Drug addiction is a chronic and complex brain disease that affects millions of people from all walks of life. Addiction takes over every aspect of a person’s life, and before they know it, they find themselves in a daily battle that has progressed over the years. What may start as an injury, with a narcotic prescription for pain, turns into taking the medication much longer than needed? In many cases, the person may be battling mental health issues that they don’t know about or aren’t being treated, and they begin self-medicating. This continues until the person finds themselves physically dependent on medication. Another instance may be peer pressure or taking a drug by choice at first. The person likes the way it makes them feel. They find that the drug takes away their stress, depression, or anxiety, if even for a short time. They continue using it until they find they can’t do without it; they’ve now developed an addiction. Once a person has gotten into the chains of addiction, it is very difficult to get out of. As a result, many people go years without getting the proper treatment. This can ultimately lead to many health problems and complications, including physical, psychological, and behavioral.
Psychological Effects of Long-Term Addiction
The correlation between substance abuse disorders and mental health disorders is undeniable. What starts as self-medicating for depression and anxiety eventually causes the mental health aspect of a person’s life. New mental health disorders can develop, and the severity of the old gets much worse. The psychological effects of long-term addiction can range from mild to severe; mood disorders, paranoia, worsening anxiety, and depression. Drug abuse can also increase the chances of a person developing a mental health disorder. For example, people with substance abuse disorders are twice as likely to struggle with anxiety or a mood disorder.
Physical Effects of Long-Term Misuse
Long-term addiction can have a major impact on one’s physical health. Sometimes health complications can even be the motivational factor for a person to get help finally. After years of use or repeated relapses, they find themselves falling apart physically, and it gets to a point where they’ve had enough. According to the National Institute of Health:
A recent study showed that the presence of an early substance use disorder often doubles the odds for the subsequent development of chronic and expensive medical illnesses such as arthritis, chronic pain, heart disease, stroke, hypertension, diabetes, and asthma. In general medical practice, failure to detect and address substance use has been associated with misdiagnosis, poor adherence to prescribed care, high use of hospital and emergency services, and even deaths. Despite the extraordinary costs, morbidity, and mortality associated with substance misuse, it has been broadly overlooked throughout healthcare. This has been a costly mistake, with often deadly consequences. (NIH)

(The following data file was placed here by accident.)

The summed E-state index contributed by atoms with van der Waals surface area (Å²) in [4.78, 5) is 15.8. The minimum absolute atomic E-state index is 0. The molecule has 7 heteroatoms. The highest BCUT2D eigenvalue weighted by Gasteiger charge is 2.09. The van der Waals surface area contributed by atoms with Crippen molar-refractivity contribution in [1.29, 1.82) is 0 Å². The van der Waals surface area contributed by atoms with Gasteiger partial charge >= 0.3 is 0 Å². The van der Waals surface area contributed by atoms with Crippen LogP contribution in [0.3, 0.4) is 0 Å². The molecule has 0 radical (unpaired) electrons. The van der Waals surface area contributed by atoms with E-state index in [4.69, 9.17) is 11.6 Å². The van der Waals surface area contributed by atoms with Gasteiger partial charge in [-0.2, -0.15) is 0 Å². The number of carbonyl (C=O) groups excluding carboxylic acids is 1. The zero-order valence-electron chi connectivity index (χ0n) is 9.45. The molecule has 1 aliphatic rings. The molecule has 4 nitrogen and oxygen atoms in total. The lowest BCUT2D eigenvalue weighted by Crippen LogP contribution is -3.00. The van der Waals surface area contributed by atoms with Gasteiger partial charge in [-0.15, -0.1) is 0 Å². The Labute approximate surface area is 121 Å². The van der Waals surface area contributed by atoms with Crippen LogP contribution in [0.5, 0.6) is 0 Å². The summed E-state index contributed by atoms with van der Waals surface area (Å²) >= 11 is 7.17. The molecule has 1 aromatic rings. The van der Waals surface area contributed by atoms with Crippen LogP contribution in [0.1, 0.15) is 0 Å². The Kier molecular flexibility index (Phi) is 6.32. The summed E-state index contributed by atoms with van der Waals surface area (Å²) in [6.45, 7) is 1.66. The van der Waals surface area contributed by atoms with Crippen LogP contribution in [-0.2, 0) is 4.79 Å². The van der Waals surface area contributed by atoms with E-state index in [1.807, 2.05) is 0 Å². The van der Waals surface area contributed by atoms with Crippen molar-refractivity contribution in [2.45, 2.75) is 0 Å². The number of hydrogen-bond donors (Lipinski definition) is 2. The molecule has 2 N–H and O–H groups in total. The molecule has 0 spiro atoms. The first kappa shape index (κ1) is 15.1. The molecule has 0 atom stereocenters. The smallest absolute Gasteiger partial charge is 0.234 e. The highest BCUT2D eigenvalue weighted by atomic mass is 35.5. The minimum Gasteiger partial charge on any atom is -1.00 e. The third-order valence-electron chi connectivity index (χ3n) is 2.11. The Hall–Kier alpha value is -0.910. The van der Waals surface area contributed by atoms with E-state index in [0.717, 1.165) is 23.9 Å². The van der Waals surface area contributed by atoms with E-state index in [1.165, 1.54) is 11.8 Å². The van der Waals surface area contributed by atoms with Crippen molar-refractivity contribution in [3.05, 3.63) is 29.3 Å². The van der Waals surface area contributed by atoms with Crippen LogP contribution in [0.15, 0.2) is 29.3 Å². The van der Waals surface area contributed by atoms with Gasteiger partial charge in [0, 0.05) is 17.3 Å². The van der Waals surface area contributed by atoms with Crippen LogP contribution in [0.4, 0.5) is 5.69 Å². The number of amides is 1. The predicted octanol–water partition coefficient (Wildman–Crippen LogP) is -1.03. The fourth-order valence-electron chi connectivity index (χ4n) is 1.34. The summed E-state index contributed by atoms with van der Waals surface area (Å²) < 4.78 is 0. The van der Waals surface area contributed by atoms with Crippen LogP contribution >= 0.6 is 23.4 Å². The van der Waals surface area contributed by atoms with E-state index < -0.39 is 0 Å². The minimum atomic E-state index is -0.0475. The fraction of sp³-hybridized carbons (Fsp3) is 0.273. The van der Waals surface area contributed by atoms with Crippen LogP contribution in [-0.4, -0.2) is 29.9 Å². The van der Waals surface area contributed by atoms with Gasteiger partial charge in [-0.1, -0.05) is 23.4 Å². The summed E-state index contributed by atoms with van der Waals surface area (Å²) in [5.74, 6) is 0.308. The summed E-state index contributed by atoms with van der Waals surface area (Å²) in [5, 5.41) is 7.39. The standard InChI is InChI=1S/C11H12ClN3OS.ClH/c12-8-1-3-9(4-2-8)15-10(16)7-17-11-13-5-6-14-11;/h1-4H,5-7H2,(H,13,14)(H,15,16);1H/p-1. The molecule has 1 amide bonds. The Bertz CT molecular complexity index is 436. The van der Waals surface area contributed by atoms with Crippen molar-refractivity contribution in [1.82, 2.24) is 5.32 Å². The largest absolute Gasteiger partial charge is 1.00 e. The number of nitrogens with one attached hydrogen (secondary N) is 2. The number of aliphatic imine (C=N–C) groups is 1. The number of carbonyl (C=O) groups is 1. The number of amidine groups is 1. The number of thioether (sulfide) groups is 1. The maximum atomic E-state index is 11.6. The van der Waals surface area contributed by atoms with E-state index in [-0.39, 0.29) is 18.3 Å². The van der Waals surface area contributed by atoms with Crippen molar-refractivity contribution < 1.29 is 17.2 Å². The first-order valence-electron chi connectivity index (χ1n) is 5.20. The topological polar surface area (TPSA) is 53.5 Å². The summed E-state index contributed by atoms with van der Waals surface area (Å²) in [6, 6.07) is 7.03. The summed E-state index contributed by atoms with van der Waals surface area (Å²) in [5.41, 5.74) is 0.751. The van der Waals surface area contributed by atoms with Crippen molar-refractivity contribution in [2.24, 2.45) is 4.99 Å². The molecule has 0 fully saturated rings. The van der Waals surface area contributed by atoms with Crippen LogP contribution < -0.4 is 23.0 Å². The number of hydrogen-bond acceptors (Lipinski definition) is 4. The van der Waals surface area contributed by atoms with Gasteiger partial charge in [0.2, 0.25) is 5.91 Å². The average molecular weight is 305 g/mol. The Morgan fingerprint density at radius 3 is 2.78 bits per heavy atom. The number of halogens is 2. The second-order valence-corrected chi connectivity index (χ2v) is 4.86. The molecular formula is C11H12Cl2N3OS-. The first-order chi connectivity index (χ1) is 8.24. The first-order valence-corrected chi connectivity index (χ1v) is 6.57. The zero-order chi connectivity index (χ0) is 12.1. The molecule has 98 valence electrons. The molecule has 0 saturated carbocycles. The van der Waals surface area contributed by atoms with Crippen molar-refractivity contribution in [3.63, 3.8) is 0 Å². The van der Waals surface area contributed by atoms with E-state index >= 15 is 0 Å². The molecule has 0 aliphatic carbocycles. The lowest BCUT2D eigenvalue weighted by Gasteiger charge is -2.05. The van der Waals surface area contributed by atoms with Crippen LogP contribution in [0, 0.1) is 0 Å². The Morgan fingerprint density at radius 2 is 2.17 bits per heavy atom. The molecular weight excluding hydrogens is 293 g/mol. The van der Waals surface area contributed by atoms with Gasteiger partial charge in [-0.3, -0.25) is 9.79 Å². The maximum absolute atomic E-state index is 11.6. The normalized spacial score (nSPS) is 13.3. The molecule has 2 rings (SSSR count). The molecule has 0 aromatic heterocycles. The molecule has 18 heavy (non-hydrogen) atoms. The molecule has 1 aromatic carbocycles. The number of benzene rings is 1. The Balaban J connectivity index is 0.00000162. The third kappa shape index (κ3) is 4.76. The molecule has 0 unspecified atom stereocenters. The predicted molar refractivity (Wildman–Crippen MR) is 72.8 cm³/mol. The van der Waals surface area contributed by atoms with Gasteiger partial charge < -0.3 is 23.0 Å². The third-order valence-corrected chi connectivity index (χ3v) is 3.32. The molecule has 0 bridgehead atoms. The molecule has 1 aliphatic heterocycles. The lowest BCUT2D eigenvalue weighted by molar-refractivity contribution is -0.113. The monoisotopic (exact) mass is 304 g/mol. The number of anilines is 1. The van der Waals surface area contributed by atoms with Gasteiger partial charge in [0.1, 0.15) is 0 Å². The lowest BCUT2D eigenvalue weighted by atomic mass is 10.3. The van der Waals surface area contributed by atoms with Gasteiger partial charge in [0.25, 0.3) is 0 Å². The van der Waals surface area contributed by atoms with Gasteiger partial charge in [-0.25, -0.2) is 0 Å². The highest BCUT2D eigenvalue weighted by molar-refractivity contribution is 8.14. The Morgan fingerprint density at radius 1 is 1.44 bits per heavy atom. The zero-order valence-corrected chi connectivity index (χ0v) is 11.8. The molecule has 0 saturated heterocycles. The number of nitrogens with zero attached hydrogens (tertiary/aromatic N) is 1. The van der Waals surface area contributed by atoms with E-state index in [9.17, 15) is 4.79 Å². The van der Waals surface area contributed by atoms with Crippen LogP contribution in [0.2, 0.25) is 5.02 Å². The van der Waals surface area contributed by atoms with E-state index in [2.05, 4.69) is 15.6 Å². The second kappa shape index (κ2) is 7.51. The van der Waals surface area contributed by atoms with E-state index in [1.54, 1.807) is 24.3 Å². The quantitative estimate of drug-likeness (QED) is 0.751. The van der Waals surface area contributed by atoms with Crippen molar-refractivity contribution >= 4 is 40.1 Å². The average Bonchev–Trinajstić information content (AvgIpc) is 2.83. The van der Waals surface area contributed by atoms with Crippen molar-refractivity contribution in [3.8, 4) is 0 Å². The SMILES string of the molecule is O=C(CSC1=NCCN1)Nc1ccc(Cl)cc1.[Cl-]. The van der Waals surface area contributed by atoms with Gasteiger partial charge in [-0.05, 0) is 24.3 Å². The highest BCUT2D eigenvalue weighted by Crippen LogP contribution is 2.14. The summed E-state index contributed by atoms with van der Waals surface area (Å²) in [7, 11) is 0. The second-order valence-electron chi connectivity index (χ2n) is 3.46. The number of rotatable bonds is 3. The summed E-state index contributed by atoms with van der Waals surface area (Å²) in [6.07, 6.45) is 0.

Long-term addiction can have a major impact on the lungs, liver, and kidneys as well. It can also cause autoimmune conditions over time. When a person’s body starts deteriorating, treatment is necessary, or death is imminent.
Behavioral Effects of Long-Term Drug Abuse
Addiction changes a person’s entire being. The person they used to be no longer exists, and they find themselves doing things they would have never imagined. For example, they are lying and stealing from the people that they love most. Over time this becomes normal behavior. They can’t hold a job; they can’t take care of home obligations, their friends and social circle change. Essentially the addict forgets what it’s like to live a normal life. Once they decide to get treatment, a lot has to help reintegrate back into the real world. If you are struggling with long-term addiction, get help before it’s too late.
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